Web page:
There is hope, despite the divisive anti-migrant political rhetoric
Immigration is a big issue for all the political parties standing for the European Parliament elections in the UK. At the extreme right-wing end of the UK political spectrum you have the British National Party trying to defend its seat and the English Defence League trying to gain a seat, with a virulent racist rhetoric (you only have to look at the BNP leader’s Twitter feed @NickGriffinMEP to see racism alive and unchecked). Unfortunately most of the mainstream political parties have positioned themselves in favour of strong immigration controls. UKIP have commenced a poster and online anti-immigration (and anti-EU) advertising campaign that not only targets traditional right wing supporters but also places posters in left wing Labour heartlands.
UKIP, and in particular its leader Nigel Farage, has cultivated the image of an anti-establishment figure, a bloke who likes a beer and a debate at the pub and who appeals to the common man. Not a bad image change for a former stockbroker with a private school education who has been a MEP since 1999! As the UKIP candidate for Glasgow recently said “UKIP is colour blind, we just don’t want more immigrants”. And Donna Edmunds, UKIP’s candidate for the South East, said that “Business owners should be free to turn people away for whatever reason they choose – be they gay, black or a woman”. Despite facts about the positive contribution that migrants bring to the UK, immigration and the EU are blamed for the ills of the country. Opinion polls put UKIP in prime position to collect the most votes in the May elections. Following the UKIP lead, the other main parties - Conservatives, Labour and Liberal Democrats - all advocate a tough line on immigration to varying degrees. Only the small Green party doesn’t. It is hard to find any mention of measures to tackle racism in the political parties manifestos or websites.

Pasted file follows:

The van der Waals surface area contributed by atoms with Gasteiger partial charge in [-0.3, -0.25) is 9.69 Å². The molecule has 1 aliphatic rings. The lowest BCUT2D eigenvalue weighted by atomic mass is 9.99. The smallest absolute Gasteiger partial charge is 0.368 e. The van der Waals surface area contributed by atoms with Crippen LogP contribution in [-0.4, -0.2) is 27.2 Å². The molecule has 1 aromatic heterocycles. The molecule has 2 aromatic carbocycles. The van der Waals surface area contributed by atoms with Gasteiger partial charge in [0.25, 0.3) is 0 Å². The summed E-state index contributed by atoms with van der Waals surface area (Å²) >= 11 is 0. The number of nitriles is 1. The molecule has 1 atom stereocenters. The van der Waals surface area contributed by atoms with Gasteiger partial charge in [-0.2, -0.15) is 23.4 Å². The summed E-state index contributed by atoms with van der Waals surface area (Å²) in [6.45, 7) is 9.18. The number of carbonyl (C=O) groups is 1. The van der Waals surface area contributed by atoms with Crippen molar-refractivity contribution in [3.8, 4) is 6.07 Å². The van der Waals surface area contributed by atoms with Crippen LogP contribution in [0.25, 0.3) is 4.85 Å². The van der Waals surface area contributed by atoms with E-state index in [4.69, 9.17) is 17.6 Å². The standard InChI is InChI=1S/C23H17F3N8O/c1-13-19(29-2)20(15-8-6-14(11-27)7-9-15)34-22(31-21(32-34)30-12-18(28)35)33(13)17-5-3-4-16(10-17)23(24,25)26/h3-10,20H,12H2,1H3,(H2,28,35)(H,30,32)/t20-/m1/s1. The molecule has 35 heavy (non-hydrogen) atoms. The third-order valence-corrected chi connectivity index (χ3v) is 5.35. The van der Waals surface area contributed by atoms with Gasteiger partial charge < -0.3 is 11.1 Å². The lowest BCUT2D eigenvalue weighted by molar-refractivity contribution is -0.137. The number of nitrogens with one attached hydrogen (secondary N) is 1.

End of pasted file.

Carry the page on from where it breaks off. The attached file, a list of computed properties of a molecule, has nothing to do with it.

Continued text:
Yet 2.3 million non-British Europeans live in the UK and have the right to vote in the European Parliament elections. But will they register to vote and will the many Britons who feel disaffected by politics actually vote? Together a potentially large voting bloc.
The campaigning organisation 38 Degrees, Bite The Ballot, New Europeans and UKREN, amongst other NGOs, are all trying to mobilise voters. 38 Degrees members (and there are 2.5 million of them) are banging on neighbours doors with voter registration forms. Although Britain typically records a very low turnout for European elections, maybe the voter mobilisation campaigns will have an impact.
And if they vote will they stand up for a racism-free, pro-Europe and free movement agenda? The anti-racism rally in Trafalgar Square in London on 22 March saw 10,000 people attend. A good indication that many people do believe in an open society. As the organisers of the event said “The demonstrations were vibrant, positive, diverse and lively with a range of different communities including migrants from Romania, Bulgaria and Poland, as well as Roma, Gypsy, Kurdish, Muslim, Christian and other faith communities. They joined trade unions, anti-racist, anti-fascists and social movements in a carnival of unity. The day was a magnificent display of our diversity, multi-culturalism and unity against racism and hatred.” There are also some good examples of how, when given the opportunity on their own terms, young people have a voice in what has become a divisive debate on race equality, immigration and Europe. The OpenGeneration project is one such example.
For those who believe in parliamentary democracy conducted in a racism-free environment, maybe all is not lost.
Alan Anstead, UKREN Coordinator